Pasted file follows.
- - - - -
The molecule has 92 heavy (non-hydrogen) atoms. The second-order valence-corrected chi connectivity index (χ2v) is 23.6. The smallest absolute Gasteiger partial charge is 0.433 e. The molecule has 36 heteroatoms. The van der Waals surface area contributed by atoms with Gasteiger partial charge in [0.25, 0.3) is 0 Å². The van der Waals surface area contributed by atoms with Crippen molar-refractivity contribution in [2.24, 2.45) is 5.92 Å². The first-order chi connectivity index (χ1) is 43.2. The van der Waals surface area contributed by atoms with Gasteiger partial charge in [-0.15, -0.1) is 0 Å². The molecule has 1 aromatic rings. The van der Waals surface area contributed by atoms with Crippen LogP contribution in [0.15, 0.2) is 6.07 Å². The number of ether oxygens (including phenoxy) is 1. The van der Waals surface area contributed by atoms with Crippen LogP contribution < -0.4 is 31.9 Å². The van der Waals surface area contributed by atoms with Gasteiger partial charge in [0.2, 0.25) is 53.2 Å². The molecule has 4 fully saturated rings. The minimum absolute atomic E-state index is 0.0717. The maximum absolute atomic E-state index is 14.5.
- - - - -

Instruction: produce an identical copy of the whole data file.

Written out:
The molecule has 92 heavy (non-hydrogen) atoms. The second-order valence-corrected chi connectivity index (χ2v) is 23.6. The smallest absolute Gasteiger partial charge is 0.433 e. The molecule has 36 heteroatoms. The van der Waals surface area contributed by atoms with Gasteiger partial charge in [0.25, 0.3) is 0 Å². The van der Waals surface area contributed by atoms with Crippen molar-refractivity contribution in [2.24, 2.45) is 5.92 Å². The first-order chi connectivity index (χ1) is 43.2. The van der Waals surface area contributed by atoms with Gasteiger partial charge in [-0.15, -0.1) is 0 Å². The molecule has 1 aromatic rings. The van der Waals surface area contributed by atoms with Crippen LogP contribution in [0.15, 0.2) is 6.07 Å². The number of ether oxygens (including phenoxy) is 1. The van der Waals surface area contributed by atoms with Crippen LogP contribution < -0.4 is 31.9 Å². The van der Waals surface area contributed by atoms with Gasteiger partial charge in [0.2, 0.25) is 53.2 Å². The molecule has 4 fully saturated rings. The minimum absolute atomic E-state index is 0.0717. The maximum absolute atomic E-state index is 14.5.